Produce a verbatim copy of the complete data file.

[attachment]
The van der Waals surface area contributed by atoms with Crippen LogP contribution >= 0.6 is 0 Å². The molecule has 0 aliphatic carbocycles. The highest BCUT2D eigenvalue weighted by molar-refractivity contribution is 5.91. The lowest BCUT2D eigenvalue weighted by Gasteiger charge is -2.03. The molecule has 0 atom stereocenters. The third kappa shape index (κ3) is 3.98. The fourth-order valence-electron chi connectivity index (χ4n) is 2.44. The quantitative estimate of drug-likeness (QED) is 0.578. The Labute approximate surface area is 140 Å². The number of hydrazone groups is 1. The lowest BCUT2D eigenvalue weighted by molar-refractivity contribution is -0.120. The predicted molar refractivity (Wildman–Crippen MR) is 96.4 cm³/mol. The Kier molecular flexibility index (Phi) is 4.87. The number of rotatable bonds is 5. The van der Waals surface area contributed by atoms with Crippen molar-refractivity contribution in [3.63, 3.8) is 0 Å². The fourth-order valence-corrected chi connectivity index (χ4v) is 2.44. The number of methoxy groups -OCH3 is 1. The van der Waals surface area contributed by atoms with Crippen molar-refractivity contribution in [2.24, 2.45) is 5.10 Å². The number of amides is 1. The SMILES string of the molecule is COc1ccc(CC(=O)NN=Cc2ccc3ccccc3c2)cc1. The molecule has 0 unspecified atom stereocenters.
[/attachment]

The van der Waals surface area contributed by atoms with Crippen LogP contribution >= 0.6 is 0 Å². The molecule has 0 aliphatic carbocycles. The highest BCUT2D eigenvalue weighted by molar-refractivity contribution is 5.91. The lowest BCUT2D eigenvalue weighted by Gasteiger charge is -2.03. The molecule has 0 atom stereocenters. The third kappa shape index (κ3) is 3.98. The fourth-order valence-electron chi connectivity index (χ4n) is 2.44. The quantitative estimate of drug-likeness (QED) is 0.578. The Labute approximate surface area is 140 Å². The number of hydrazone groups is 1. The lowest BCUT2D eigenvalue weighted by molar-refractivity contribution is -0.120. The predicted molar refractivity (Wildman–Crippen MR) is 96.4 cm³/mol. The Kier molecular flexibility index (Phi) is 4.87. The number of rotatable bonds is 5. The van der Waals surface area contributed by atoms with Crippen molar-refractivity contribution in [3.63, 3.8) is 0 Å². The fourth-order valence-corrected chi connectivity index (χ4v) is 2.44. The number of methoxy groups -OCH3 is 1. The van der Waals surface area contributed by atoms with Crippen molar-refractivity contribution in [2.24, 2.45) is 5.10 Å². The number of amides is 1. The SMILES string of the molecule is COc1ccc(CC(=O)NN=Cc2ccc3ccccc3c2)cc1. The molecule has 0 unspecified atom stereocenters.